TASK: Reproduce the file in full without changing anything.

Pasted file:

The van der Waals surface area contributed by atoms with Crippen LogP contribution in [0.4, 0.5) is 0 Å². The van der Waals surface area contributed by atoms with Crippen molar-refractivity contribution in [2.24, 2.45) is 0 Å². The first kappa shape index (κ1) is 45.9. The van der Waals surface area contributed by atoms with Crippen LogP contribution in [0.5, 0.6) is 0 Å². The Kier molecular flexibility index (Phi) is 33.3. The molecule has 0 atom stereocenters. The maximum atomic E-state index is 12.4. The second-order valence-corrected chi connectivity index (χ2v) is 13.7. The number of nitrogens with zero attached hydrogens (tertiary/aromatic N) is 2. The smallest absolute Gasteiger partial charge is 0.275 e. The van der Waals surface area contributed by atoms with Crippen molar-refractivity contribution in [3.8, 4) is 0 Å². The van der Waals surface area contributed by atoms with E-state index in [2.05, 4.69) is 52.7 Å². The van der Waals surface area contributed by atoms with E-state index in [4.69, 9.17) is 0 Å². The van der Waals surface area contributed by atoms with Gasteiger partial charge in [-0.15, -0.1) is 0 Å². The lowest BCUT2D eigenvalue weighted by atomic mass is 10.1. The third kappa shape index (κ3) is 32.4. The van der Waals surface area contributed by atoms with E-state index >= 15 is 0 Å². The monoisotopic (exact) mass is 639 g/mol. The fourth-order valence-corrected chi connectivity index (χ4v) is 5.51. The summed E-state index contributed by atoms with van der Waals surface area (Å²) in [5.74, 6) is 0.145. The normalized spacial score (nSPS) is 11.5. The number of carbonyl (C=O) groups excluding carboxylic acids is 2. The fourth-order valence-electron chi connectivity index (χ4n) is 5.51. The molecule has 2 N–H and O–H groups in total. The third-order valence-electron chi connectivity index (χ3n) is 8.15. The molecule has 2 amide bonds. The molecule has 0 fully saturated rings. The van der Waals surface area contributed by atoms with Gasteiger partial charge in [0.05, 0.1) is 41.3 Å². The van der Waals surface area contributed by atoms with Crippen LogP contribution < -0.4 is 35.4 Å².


The van der Waals surface area contributed by atoms with Crippen LogP contribution in [0.4, 0.5) is 0 Å². The van der Waals surface area contributed by atoms with Crippen molar-refractivity contribution in [2.24, 2.45) is 0 Å². The first kappa shape index (κ1) is 45.9. The van der Waals surface area contributed by atoms with Crippen LogP contribution in [0.5, 0.6) is 0 Å². The Kier molecular flexibility index (Phi) is 33.3. The molecule has 0 atom stereocenters. The maximum atomic E-state index is 12.4. The second-order valence-corrected chi connectivity index (χ2v) is 13.7. The number of nitrogens with zero attached hydrogens (tertiary/aromatic N) is 2. The smallest absolute Gasteiger partial charge is 0.275 e. The van der Waals surface area contributed by atoms with Crippen molar-refractivity contribution in [3.8, 4) is 0 Å². The van der Waals surface area contributed by atoms with E-state index in [2.05, 4.69) is 52.7 Å². The van der Waals surface area contributed by atoms with E-state index in [4.69, 9.17) is 0 Å². The van der Waals surface area contributed by atoms with Gasteiger partial charge in [-0.15, -0.1) is 0 Å². The lowest BCUT2D eigenvalue weighted by atomic mass is 10.1. The third kappa shape index (κ3) is 32.4. The van der Waals surface area contributed by atoms with E-state index >= 15 is 0 Å². The monoisotopic (exact) mass is 639 g/mol. The fourth-order valence-corrected chi connectivity index (χ4v) is 5.51. The summed E-state index contributed by atoms with van der Waals surface area (Å²) in [5.74, 6) is 0.145. The normalized spacial score (nSPS) is 11.5. The number of carbonyl (C=O) groups excluding carboxylic acids is 2. The fourth-order valence-electron chi connectivity index (χ4n) is 5.51. The molecule has 2 N–H and O–H groups in total. The third-order valence-electron chi connectivity index (χ3n) is 8.15. The molecule has 2 amide bonds. The molecule has 0 fully saturated rings. The van der Waals surface area contributed by atoms with Gasteiger partial charge in [0.05, 0.1) is 41.3 Å². The van der Waals surface area contributed by atoms with Crippen LogP contribution < -0.4 is 35.4 Å².